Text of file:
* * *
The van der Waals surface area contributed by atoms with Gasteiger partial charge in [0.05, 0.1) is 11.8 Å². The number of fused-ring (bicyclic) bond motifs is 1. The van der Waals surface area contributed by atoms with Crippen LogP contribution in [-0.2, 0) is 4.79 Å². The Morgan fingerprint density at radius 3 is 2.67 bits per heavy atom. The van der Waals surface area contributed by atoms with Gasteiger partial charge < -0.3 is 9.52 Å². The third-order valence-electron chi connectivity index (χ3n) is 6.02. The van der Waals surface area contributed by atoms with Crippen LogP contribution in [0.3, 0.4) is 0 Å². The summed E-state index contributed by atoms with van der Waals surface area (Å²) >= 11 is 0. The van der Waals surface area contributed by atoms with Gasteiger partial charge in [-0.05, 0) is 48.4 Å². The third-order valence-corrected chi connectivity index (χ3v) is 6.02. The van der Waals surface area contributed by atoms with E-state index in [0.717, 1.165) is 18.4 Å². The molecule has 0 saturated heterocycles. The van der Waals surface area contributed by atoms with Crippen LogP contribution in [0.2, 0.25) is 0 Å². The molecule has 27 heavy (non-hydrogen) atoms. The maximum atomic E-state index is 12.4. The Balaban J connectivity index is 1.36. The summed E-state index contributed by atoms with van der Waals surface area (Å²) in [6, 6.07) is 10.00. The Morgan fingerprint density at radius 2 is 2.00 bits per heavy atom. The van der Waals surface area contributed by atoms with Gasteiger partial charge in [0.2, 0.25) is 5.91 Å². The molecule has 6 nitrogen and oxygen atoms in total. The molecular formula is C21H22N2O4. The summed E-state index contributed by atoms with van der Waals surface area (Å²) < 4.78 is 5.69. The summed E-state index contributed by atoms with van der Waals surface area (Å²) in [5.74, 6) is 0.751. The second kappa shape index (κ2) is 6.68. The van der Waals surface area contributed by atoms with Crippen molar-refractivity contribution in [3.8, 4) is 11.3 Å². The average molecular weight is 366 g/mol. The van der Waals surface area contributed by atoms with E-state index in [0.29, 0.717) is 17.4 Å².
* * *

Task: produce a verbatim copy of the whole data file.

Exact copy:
The van der Waals surface area contributed by atoms with Gasteiger partial charge in [0.05, 0.1) is 11.8 Å². The number of fused-ring (bicyclic) bond motifs is 1. The van der Waals surface area contributed by atoms with Crippen LogP contribution in [-0.2, 0) is 4.79 Å². The Morgan fingerprint density at radius 3 is 2.67 bits per heavy atom. The van der Waals surface area contributed by atoms with Gasteiger partial charge < -0.3 is 9.52 Å². The third-order valence-electron chi connectivity index (χ3n) is 6.02. The van der Waals surface area contributed by atoms with Crippen LogP contribution in [0.3, 0.4) is 0 Å². The summed E-state index contributed by atoms with van der Waals surface area (Å²) >= 11 is 0. The van der Waals surface area contributed by atoms with Gasteiger partial charge in [-0.05, 0) is 48.4 Å². The third-order valence-corrected chi connectivity index (χ3v) is 6.02. The van der Waals surface area contributed by atoms with E-state index in [0.717, 1.165) is 18.4 Å². The molecule has 0 saturated heterocycles. The van der Waals surface area contributed by atoms with Crippen LogP contribution in [0.2, 0.25) is 0 Å². The molecule has 27 heavy (non-hydrogen) atoms. The maximum atomic E-state index is 12.4. The Balaban J connectivity index is 1.36. The summed E-state index contributed by atoms with van der Waals surface area (Å²) in [6, 6.07) is 10.00. The Morgan fingerprint density at radius 2 is 2.00 bits per heavy atom. The van der Waals surface area contributed by atoms with Gasteiger partial charge in [0.2, 0.25) is 5.91 Å². The molecule has 6 nitrogen and oxygen atoms in total. The molecular formula is C21H22N2O4. The summed E-state index contributed by atoms with van der Waals surface area (Å²) < 4.78 is 5.69. The summed E-state index contributed by atoms with van der Waals surface area (Å²) in [5.74, 6) is 0.751. The second kappa shape index (κ2) is 6.68. The van der Waals surface area contributed by atoms with Crippen molar-refractivity contribution in [3.8, 4) is 11.3 Å². The average molecular weight is 366 g/mol. The van der Waals surface area contributed by atoms with E-state index in [0.29, 0.717) is 17.4 Å².